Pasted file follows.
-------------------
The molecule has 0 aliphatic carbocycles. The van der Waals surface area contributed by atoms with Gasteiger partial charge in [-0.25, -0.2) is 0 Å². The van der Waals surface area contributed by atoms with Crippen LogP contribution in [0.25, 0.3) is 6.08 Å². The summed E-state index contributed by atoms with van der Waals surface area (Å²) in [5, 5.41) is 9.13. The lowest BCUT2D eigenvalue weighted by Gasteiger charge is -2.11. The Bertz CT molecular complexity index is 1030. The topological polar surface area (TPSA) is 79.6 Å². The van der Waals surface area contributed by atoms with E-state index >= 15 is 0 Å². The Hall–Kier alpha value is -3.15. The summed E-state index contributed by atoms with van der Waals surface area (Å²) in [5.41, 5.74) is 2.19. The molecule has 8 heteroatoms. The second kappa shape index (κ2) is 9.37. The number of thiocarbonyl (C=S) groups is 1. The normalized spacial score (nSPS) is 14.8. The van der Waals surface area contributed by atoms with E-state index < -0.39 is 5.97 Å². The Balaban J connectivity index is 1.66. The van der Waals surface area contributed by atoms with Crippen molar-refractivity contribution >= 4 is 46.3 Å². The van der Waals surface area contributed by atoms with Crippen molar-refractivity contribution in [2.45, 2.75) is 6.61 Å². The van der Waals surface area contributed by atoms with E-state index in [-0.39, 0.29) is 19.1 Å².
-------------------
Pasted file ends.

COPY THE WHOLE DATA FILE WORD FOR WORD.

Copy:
The molecule has 0 aliphatic carbocycles. The van der Waals surface area contributed by atoms with Gasteiger partial charge in [-0.25, -0.2) is 0 Å². The van der Waals surface area contributed by atoms with Crippen LogP contribution in [0.25, 0.3) is 6.08 Å². The summed E-state index contributed by atoms with van der Waals surface area (Å²) in [5, 5.41) is 9.13. The lowest BCUT2D eigenvalue weighted by Gasteiger charge is -2.11. The Bertz CT molecular complexity index is 1030. The topological polar surface area (TPSA) is 79.6 Å². The van der Waals surface area contributed by atoms with E-state index >= 15 is 0 Å². The Hall–Kier alpha value is -3.15. The summed E-state index contributed by atoms with van der Waals surface area (Å²) in [5.41, 5.74) is 2.19. The molecule has 8 heteroatoms. The second kappa shape index (κ2) is 9.37. The number of thiocarbonyl (C=S) groups is 1. The normalized spacial score (nSPS) is 14.8. The van der Waals surface area contributed by atoms with E-state index < -0.39 is 5.97 Å². The Balaban J connectivity index is 1.66. The van der Waals surface area contributed by atoms with Crippen molar-refractivity contribution >= 4 is 46.3 Å². The van der Waals surface area contributed by atoms with Crippen molar-refractivity contribution in [2.45, 2.75) is 6.61 Å². The van der Waals surface area contributed by atoms with E-state index in [-0.39, 0.29) is 19.1 Å².